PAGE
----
Carla Bonacci, AIA, is Focusing On The Right Mix in Today’s AIA New Jersey Women In Architecture Spotlight

March 25, 2019

Carla Bonacci, AIA, PP, in Today’s AIA New Jersey Women In Architecture Spotlight

Assistant Director, WTC Infrastructure and Project Development

The Port Authority of New York and New Jersey




The classic adage is that architecture is both an art and a science.  My professional style has been the practice of blending together different elements and perspectives to achieve harmonious, balanced, stable, and as appropriate, aesthetically pleasing results.  My father was a distinguished chemical engineer – so it must be a (Fi)bonacci thing too!


I have been fortunate to have different career experiences while staying rooted in a few places.  I joined the Port Authority as an Architectural Trainee 36 years ago, and have been managing teams producing major capital projects for the past 30 years at the original World Trade Center complex, then coordinating establishment of the WTC Master Plan after 9/11, guiding implementation of the Master Plan all the way through design, construction, and occupancy of the redeveloped WTC site.


I am a lifelong New Jerseyan – raised in Cherry Hill, and now a resident of the Town of Westfield for nearly three decades.  (Also currently serving as a member of the town Board of Adjustment.)  I’m a graduate of the Penn State School of Architecture, where I met my husband who’s also an architect.  We’ve been raising two children, and have designed many residential projects together over the years.  Despite all the CAD, BIM, and 3D tools available these days, I still choose to sketch designs by hand – it always helps me to simultaneously think and feel out the right solution – the best form and fit – tailored for the client or project needs.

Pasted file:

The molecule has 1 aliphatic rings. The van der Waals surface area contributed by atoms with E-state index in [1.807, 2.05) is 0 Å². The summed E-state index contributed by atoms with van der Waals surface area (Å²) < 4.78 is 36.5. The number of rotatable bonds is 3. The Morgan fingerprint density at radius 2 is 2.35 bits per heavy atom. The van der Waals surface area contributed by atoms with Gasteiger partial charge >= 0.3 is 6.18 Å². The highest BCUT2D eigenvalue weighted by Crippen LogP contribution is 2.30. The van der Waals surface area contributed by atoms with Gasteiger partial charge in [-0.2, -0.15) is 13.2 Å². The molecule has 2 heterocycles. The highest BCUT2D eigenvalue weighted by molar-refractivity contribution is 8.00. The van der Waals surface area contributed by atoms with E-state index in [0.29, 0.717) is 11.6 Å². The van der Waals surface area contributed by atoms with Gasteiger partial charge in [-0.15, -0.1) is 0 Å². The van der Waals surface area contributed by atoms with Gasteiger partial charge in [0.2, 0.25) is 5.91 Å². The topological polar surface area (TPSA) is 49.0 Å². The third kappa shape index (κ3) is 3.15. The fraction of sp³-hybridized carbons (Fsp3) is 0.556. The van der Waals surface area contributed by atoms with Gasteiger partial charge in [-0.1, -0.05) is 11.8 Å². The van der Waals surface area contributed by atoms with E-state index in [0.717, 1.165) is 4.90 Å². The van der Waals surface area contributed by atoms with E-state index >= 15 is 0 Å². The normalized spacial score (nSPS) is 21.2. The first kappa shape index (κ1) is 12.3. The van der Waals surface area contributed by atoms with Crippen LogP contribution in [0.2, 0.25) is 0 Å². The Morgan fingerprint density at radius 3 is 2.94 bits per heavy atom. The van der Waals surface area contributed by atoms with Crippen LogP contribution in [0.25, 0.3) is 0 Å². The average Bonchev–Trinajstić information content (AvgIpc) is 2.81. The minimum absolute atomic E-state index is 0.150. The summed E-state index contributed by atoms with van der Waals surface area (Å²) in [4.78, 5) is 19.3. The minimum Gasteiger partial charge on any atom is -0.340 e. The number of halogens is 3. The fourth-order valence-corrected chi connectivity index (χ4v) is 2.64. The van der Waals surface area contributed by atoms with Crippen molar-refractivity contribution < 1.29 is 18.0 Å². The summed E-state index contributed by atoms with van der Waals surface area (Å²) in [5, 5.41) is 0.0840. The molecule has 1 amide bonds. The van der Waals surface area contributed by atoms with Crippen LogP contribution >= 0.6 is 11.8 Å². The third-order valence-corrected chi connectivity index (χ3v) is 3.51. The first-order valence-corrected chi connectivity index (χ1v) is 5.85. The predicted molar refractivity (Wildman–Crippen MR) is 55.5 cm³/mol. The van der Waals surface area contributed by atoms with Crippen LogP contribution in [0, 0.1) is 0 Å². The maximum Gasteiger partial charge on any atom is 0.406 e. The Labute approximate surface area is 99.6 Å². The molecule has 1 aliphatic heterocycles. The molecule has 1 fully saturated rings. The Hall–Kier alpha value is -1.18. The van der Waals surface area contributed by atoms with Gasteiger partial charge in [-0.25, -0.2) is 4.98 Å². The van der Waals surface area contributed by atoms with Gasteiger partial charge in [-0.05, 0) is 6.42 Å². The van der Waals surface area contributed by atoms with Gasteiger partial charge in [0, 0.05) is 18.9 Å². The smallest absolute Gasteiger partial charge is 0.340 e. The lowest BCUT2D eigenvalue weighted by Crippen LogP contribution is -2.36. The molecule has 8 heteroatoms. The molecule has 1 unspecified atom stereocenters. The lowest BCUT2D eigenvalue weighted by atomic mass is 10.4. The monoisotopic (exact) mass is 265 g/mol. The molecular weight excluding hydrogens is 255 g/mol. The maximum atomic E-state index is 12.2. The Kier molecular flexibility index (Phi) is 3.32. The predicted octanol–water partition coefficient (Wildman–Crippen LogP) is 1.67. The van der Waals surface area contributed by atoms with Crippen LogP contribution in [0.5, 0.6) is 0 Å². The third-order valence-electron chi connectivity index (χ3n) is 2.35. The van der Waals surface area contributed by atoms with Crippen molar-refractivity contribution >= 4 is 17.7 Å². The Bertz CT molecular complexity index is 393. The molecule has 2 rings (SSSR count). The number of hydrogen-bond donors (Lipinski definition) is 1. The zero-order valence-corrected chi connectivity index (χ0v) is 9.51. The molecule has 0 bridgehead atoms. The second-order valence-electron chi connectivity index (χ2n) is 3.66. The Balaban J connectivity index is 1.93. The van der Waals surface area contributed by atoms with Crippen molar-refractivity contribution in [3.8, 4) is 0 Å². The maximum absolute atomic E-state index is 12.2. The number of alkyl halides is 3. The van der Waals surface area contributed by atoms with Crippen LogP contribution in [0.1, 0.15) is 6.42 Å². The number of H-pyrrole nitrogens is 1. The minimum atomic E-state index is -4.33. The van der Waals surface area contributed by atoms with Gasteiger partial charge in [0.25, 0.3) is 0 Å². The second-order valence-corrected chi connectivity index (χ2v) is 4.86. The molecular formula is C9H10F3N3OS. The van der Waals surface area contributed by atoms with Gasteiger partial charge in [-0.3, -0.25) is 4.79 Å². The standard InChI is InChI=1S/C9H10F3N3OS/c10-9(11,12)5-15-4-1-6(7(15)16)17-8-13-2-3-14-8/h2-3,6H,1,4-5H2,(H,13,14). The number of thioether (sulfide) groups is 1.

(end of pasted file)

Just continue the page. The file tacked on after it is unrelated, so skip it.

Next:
Early in my career, I was usually the only woman in the meeting or in my workgroup.  And when I was chair of New Jersey AIA’s Women in Architecture group (more than 25 years ago), we didn’t have much generational diversity either.  So there’s been progress in this regard for the millennial cohort of women architects. But beyond representation in numbers, there are still major cultural adjustments and workplace reinforcements required in order for professional women to achieve substantive equity with men in terms of responsibilities and compensation.   


Many of my best collaborative experiences have been working with other women – though all of my direct supervisors and managers (so far) have been men.  While I have at times managed staff comprised only of men, I have also actively promoted, recruited and supported women professionals, who now comprise more than one-third of the project managers, construction engineers and inspectors on my teams.


Perseverance and resiliency are two essential attributes for women in male-dominated work environments.  A willingness to “speak up” expertly, and to engage directly and professionally to handle issues and resolve conflicts are also important to overcome any unconscious biases against a woman’s competency or authority.   Finally, I would add that a good sense of humor is necessary to dispel any micro-aggressions, as energy is better spent on positive endeavors.  In those situations, I have a few “That Girl!” expressions that have worked for me!

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